What Should I Expect at a Real Estate Closing?

Understand that buying or selling real estate is an exciting but complex process. One crucial step in this process is the real estate closing. It’s the final meeting where all parties involved in the transaction sign the necessary documents and complete the sale. Although each state (as well as local government such as counties and towns, may have their own requirements, we’ll discuss what you can generally expect during a real estate closing, what could go wrong, and the importance of having an attorney to represent you.

What to Expect During a Real Estate Closing

During a real estate closing, all parties involved will gather at a designated location, such as a law office or title company. The closing typically lasts one to two hours, and it includes the following steps:

  1. Reviewing and signing documents: The buyer and seller will review and sign all the necessary documents, such as the purchase agreement, mortgage documents, and the deed.
  2. Payment: The buyer will provide payment for the remaining balance of the purchase price, including any closing costs and fees.
  3. Transfer of ownership: The seller will transfer ownership of the property to the buyer by signing the deed.
  4. Recording of documents: The deed and other relevant documents will be recorded with the local government office to ensure the transfer of ownership is legally recognized.
  5. Disbursement of funds: Any funds due to the seller, such as the sale proceeds, will be disbursed.

What Could Go Wrong During a Real Estate Closing?

Unfortunately, things don’t always go smoothly during a real estate closing. Here are a few examples of issues that could arise:

  1. Title issues: If there are any liens or encumbrances on the property, it could delay or even cancel the closing.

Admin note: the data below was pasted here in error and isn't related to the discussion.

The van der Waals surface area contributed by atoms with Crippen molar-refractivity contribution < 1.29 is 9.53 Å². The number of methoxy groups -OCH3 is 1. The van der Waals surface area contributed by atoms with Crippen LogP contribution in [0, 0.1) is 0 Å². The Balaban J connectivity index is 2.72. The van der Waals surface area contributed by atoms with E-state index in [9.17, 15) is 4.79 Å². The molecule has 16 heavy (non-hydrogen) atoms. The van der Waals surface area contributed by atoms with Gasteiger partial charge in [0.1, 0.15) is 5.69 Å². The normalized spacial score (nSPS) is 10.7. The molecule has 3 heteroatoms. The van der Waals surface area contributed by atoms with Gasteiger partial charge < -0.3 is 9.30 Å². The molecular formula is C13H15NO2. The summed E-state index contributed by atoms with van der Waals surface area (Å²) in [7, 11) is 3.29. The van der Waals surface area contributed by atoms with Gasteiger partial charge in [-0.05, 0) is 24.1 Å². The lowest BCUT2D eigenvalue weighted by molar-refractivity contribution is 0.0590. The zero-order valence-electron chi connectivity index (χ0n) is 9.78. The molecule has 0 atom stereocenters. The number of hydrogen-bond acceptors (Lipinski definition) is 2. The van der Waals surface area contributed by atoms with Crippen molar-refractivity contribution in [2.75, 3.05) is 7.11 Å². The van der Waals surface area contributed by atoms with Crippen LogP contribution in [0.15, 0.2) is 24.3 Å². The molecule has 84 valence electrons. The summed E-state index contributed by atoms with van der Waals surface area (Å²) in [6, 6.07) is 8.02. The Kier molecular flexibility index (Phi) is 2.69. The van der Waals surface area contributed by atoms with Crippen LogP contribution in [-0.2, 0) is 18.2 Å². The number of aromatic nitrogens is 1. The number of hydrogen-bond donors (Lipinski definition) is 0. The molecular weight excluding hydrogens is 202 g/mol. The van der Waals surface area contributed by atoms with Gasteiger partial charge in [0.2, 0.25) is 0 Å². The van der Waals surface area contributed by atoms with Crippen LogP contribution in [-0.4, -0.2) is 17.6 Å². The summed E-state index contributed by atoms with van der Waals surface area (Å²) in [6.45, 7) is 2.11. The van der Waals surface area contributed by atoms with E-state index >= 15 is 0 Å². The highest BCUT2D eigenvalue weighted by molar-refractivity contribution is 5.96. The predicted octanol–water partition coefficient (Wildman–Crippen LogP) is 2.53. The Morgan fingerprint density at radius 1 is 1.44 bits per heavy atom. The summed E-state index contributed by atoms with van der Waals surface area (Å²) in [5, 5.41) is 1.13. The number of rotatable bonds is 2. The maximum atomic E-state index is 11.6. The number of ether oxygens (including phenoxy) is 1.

2. Financing issues: If the buyer’s mortgage financing falls through or if there are issues with the appraisal, the closing could be delayed or canceled.
  3. Unexpected repairs: If the buyer discovers unexpected repairs during the final walkthrough, it could delay the closing until those repairs are addressed.

How to Resolve Real Estate Closing Issues

If issues arise during the closing, it’s essential to have an experienced attorney to help you navigate them. For example:

  1. Title issues: Your attorney can work with the title company to clear any liens or encumbrances on the property.
  2. Financing issues: Your attorney can negotiate with the lender or explore alternative financing options.
  3. Unexpected repairs: Your attorney can help you negotiate a resolution with the seller, such as a credit for repairs or an extension to address the issues.

The Importance of Having an Attorney Represent You

Having an attorney represent you during a real estate closing can provide many benefits. Your attorney can:

  1. Review all documents before signing to ensure everything is accurate and in your best interest.
  2. Ensure that your interests are protected throughout the transaction.
  3. If any issues arise during the closing, your attorney can help you navigate them to ensure the transaction is completed as smoothly as possible.

The real estate closing is a crucial step in the buying or selling process. While it’s an exciting time, it’s essential to be prepared for any issues that may arise. By having an experienced attorney to represent you, you can rest assured that your interests are protected, and any issues can be resolved quickly and efficiently.

About This Article

This article was published and distributed by AskMyCounsel.com, a trusted source of independent ideas. It should be viewed as general and educational information and not as financial, tax or legal advice. Individuals seeking advice tailored to their specific situation are encouraged to schedule a free consultation with a professional listed in the 1800Adviser.com directory. Both AskMyCounsel.com and 1800Adviser.com are owned and operated by The Independent Adviser Corporation. For additional information, please refer to their Privacy Policy and Terms of Use, Legal Notices, and Disclaimer.

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